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Mother’s Day can be a joyful and fun occasion, but for some of us it tends to be more poignant, stressful or sad. The run up to Mothering Sunday is filled with advertising and images showing happy families celebrating together, but that won’t reflect everybody’s feelings about the day, or the experience they’re likely to have.
For people who’ve lost their mothers, or who don’t get on well with them, Mother’s Day can bring up a lot of emotions and perhaps re-open old wounds. It can be difficult for mums too, if they’ve lost or been estranged from a child, or if their kids have moved away. The day can also be painful for anyone who wanted to become a mother, but who hasn’t been able to.
We don’t often see experiences like these portrayed in the media, which can make those of us who do struggle feel isolated and left out. If this is you, remember that you’re definitely not alone; there will be thousands of people feeling just the same as you on Mother’s Day, for whatever reason.
If you know that a friend or family member is likely to find the day difficult, don’t let this stop you celebrating – but be mindful of how they might be feeling.
It can also help to remember that Mother’s Day is a Christian tradition which has been commercialised and promoted by retailers in order to sell more flowers, cards, chocolates and other stuff! In fact Anna Jarvis, who introduced the holiday to the US in 1908, hated the ‘hype’ so much that she spent years of her life trying to remove Mother’s Day from the calendar. This being the case, the day doesn’t actually need to mean anything at all – but if you can turn it into a positive experience, that’s even better.
So how can you get through Mother’s Day? First of all, don’t let your emotions take you by surprise. Anticipate in advance the feelings you might go through. Will you be sad? Angry? Tense? Ambivalent? Think about what will make you feel happier, calmer and more secure, and plan ahead to make sure the day includes experiences and people who will help with this. Tune into what you need to do, rather than what others may want and expect from you.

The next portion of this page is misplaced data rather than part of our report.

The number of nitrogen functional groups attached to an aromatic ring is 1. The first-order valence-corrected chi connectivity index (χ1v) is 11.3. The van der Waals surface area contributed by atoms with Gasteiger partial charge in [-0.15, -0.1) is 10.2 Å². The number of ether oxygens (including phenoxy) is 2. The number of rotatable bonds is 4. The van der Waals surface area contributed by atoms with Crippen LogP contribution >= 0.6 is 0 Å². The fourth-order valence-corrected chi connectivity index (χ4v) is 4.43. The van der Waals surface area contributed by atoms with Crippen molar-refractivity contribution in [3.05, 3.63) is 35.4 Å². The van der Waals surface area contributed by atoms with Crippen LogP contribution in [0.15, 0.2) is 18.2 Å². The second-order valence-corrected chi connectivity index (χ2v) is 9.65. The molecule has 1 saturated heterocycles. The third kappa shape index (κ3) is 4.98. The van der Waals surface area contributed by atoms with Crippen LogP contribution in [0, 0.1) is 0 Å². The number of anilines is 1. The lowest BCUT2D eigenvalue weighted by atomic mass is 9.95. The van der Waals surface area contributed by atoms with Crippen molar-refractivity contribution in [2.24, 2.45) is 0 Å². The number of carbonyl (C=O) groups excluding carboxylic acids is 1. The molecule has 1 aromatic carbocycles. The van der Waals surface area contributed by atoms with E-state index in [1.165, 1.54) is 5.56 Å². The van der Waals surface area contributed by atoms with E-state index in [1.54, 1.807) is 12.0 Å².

It might be that what’s best for you is to spend the day reflecting and remembering on your own, and that’s absolutely fine. If you want to cry and let out your feelings, or need to talk to someone about how you feel, allow yourself to do this.
If that isn’t for you, this is one of the few times in life when avoidance is perfectly acceptable! If you’re dreading the day, or worried that you might feel upset or unsettled, plan a bit of escapism. Organise a really nice treat for yourself, buy yourself a special gift, do something different or go somewhere you’ve never been before. You could meet up with others you know who are in a similar position, and do something fun like going to the beach or for a long walk in the country.
If you will be spending Mother’s Day with family, try not to feel under pressure to make it ‘perfect’. Families can be messy, and sometimes relationships with those close to us are strained. When expectations are high, especially if it’s your job to organise gifts or a celebratory lunch for example, this can lead to increased tension and anxiety – so try to relax and go with the flow.
If you’re feeling really low, stressed or anxious at the moment, CBT can provide effective strategies for managing the difficulties you’re experiencing, by helping you to change your thoughts, feelings and behaviours. Find out more about what’s involved in CBT, and find out if you’re eligible.
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